Police in St. Cloud are looking for a second suspect in a fatal shooting

Police in St. Cloud are looking for a second suspect in a fatal shooting that led to the lockdown of several schools in the area.
Police say a 46-year-old man died in the Wednesday afternoon shooting. He has not been identified. One man was arrested immediately following the shooting at about 3:15 p.m. Several schools in the area were locked down for about two and a half hours. They were the Area Learning Center, St. Cloud Technical College and Saints Peter, Paul and Michael Middle School.

Huntsville Police are investigating a shooting

Huntsville Police are investigating a shooting that occurred about 9:45 p.m. HEMSI Paramedics were called to a convenience store near Sparkman Drive and Executive Drive after a person reportedly suffered a gunshot wound to the ankle. It was not immediately clear where the shooting actually occurred and the victim was taken to Huntsville Hospital with what was thought to be non-life threatening injuries.

Two men, who allegedly shot and robbed a schoolgirl of her laptop on Saturday

Two men, who allegedly shot and robbed a schoolgirl of her laptop on Saturday, were yesterday charged with the indictable offence of robbery under arms and with discharging a loaded firearm.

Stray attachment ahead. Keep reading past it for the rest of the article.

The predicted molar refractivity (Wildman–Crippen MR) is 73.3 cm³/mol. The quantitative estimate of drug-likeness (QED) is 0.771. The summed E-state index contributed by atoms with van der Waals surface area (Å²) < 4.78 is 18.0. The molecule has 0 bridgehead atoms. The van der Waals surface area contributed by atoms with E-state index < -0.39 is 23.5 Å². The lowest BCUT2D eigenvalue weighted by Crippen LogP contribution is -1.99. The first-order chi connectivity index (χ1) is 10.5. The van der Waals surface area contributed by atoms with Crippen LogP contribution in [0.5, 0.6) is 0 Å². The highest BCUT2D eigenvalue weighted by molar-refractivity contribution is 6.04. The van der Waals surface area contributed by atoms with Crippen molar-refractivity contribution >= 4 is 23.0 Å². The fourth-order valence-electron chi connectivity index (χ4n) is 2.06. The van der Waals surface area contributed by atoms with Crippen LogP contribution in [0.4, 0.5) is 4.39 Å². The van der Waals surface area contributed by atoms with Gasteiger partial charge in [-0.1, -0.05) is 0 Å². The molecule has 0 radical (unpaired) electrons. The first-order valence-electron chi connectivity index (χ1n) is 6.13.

The men appeared before Magistrate Hazel Octive-Hamilton yesterday at the Georgetown Magistrates’ Court.
It was alleged that Ade Doobay, on April 25, with the intent to maim, disfigure or cause grievous bodily harm, discharged a loaded firearm at Samantha Hollingsworth. He pleaded not guilty.
It was further alleged that Ade Doobay and Odel Chase, while being armed with a gun, robbed Samantha Hollingsworth of a laptop computer valued at $300,000.
They both pleaded not guilty. Both Doobay and Chase were represented by attorney-at-law Mortimer Coddett, who in an unsuccessful bid to secure bail told the court that both defendants have an unblemished record.
The lawyer further told the court that Hollingsworth had given a statement saying that the bandits were on a silver motorcycle. He, however, told the court that neither of the men in court owns a sliver motorcycle. He contended that this raises a lot of questions as to who really committed the crime.
Police Prosecutor Robert Clement objected to bail.
Both defendants were remanded and are expected to make another court appearance on May 18.
On Saturday last, the school girl and 13 other students from the North Ruimveldt Multilateral School were studying in the Botanical Gardens when the bandits pounced on them.
Hollingsworth was shot in the right ankle and thigh.
The two defendants were apprehended in the Albouystown area about an hour after the incident and taken to the hospital for a confrontation with the victim.

Authorities say a man with a rifle opened fire on a group of people eating at a Los Angeles-area taco truck

Authorities say a man with a rifle opened fire on a group of people eating at a Los Angeles-area taco truck, killing a 59-year-old man and wounding five other people.Los Angeles County sheriff's Deputy Byron Ward says the shooting occurred Wednesday night in Lennox, an unincorporated area near Los Angeles International Airport.
Ward says one victim died at the scene and the others were taken to hospitals with injuries ranging from minor to serious.
Among the wounded were two men, a woman and two boys — one 12 years old.Authorities are searching for the gunman.

Thirteen people were killed at a university in Azerbaijan when a gunman went from floor to floor firing on teachers and students